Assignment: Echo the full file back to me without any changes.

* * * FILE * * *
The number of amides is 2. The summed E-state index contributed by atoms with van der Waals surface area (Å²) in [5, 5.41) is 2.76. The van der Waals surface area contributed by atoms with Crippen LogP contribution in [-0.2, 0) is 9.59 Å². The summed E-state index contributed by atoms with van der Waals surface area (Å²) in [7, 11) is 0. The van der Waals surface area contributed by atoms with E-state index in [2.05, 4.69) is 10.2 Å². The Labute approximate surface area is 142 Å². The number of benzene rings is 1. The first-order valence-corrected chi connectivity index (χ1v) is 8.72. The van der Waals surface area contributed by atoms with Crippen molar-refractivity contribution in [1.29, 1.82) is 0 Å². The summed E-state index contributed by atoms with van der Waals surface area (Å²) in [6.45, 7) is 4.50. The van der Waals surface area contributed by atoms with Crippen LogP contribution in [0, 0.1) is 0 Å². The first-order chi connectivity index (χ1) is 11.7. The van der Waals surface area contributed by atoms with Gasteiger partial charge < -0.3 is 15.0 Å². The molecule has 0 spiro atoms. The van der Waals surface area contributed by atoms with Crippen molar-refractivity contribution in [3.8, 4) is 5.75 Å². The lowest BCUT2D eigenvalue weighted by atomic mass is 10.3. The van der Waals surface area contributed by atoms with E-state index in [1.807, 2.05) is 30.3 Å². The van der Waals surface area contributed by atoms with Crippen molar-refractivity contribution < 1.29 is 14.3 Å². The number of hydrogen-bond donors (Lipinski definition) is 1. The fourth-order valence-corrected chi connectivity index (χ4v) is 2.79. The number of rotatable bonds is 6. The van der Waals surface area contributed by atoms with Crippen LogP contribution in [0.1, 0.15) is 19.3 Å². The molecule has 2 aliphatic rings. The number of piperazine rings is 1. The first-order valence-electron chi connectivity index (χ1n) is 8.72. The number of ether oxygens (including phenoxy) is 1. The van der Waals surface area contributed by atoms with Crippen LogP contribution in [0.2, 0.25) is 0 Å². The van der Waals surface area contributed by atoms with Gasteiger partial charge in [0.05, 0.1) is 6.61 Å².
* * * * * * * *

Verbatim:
The number of amides is 2. The summed E-state index contributed by atoms with van der Waals surface area (Å²) in [5, 5.41) is 2.76. The van der Waals surface area contributed by atoms with Crippen LogP contribution in [-0.2, 0) is 9.59 Å². The summed E-state index contributed by atoms with van der Waals surface area (Å²) in [7, 11) is 0. The van der Waals surface area contributed by atoms with E-state index in [2.05, 4.69) is 10.2 Å². The Labute approximate surface area is 142 Å². The number of benzene rings is 1. The first-order valence-corrected chi connectivity index (χ1v) is 8.72. The van der Waals surface area contributed by atoms with Crippen molar-refractivity contribution in [1.29, 1.82) is 0 Å². The summed E-state index contributed by atoms with van der Waals surface area (Å²) in [6.45, 7) is 4.50. The van der Waals surface area contributed by atoms with Crippen LogP contribution in [0, 0.1) is 0 Å². The first-order chi connectivity index (χ1) is 11.7. The van der Waals surface area contributed by atoms with Gasteiger partial charge < -0.3 is 15.0 Å². The molecule has 0 spiro atoms. The van der Waals surface area contributed by atoms with Crippen molar-refractivity contribution in [3.8, 4) is 5.75 Å². The lowest BCUT2D eigenvalue weighted by atomic mass is 10.3. The van der Waals surface area contributed by atoms with E-state index in [1.807, 2.05) is 30.3 Å². The van der Waals surface area contributed by atoms with Crippen molar-refractivity contribution < 1.29 is 14.3 Å². The number of hydrogen-bond donors (Lipinski definition) is 1. The fourth-order valence-corrected chi connectivity index (χ4v) is 2.79. The number of rotatable bonds is 6. The van der Waals surface area contributed by atoms with Crippen LogP contribution in [0.1, 0.15) is 19.3 Å². The molecule has 2 aliphatic rings. The number of piperazine rings is 1. The first-order valence-electron chi connectivity index (χ1n) is 8.72. The number of ether oxygens (including phenoxy) is 1. The van der Waals surface area contributed by atoms with Crippen LogP contribution in [0.2, 0.25) is 0 Å². The van der Waals surface area contributed by atoms with Gasteiger partial charge in [0.05, 0.1) is 6.61 Å².